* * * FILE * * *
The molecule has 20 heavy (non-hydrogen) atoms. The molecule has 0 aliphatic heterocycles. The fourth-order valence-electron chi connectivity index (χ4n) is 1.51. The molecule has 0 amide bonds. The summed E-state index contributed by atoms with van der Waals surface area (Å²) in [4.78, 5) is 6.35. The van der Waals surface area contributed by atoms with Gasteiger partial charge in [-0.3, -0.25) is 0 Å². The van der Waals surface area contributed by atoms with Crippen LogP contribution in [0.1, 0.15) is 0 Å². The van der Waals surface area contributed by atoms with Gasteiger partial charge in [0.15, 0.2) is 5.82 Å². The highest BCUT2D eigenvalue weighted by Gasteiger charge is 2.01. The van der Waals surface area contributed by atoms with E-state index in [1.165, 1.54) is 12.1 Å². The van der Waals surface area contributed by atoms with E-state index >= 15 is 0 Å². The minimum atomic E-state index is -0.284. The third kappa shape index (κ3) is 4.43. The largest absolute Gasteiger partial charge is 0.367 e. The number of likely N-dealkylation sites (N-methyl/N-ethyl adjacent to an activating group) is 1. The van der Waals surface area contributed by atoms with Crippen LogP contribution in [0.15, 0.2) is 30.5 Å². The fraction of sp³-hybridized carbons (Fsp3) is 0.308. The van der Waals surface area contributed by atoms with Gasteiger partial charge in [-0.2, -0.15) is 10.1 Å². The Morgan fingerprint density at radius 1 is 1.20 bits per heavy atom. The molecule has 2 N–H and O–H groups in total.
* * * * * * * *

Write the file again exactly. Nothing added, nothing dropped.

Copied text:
The molecule has 20 heavy (non-hydrogen) atoms. The molecule has 0 aliphatic heterocycles. The fourth-order valence-electron chi connectivity index (χ4n) is 1.51. The molecule has 0 amide bonds. The summed E-state index contributed by atoms with van der Waals surface area (Å²) in [4.78, 5) is 6.35. The van der Waals surface area contributed by atoms with Gasteiger partial charge in [-0.3, -0.25) is 0 Å². The van der Waals surface area contributed by atoms with Crippen LogP contribution in [0.1, 0.15) is 0 Å². The van der Waals surface area contributed by atoms with Gasteiger partial charge in [0.15, 0.2) is 5.82 Å². The highest BCUT2D eigenvalue weighted by Gasteiger charge is 2.01. The van der Waals surface area contributed by atoms with E-state index in [1.165, 1.54) is 12.1 Å². The van der Waals surface area contributed by atoms with E-state index >= 15 is 0 Å². The minimum atomic E-state index is -0.284. The third kappa shape index (κ3) is 4.43. The largest absolute Gasteiger partial charge is 0.367 e. The number of likely N-dealkylation sites (N-methyl/N-ethyl adjacent to an activating group) is 1. The van der Waals surface area contributed by atoms with Crippen LogP contribution in [0.15, 0.2) is 30.5 Å². The fraction of sp³-hybridized carbons (Fsp3) is 0.308. The van der Waals surface area contributed by atoms with Gasteiger partial charge in [-0.2, -0.15) is 10.1 Å². The Morgan fingerprint density at radius 1 is 1.20 bits per heavy atom. The molecule has 2 N–H and O–H groups in total.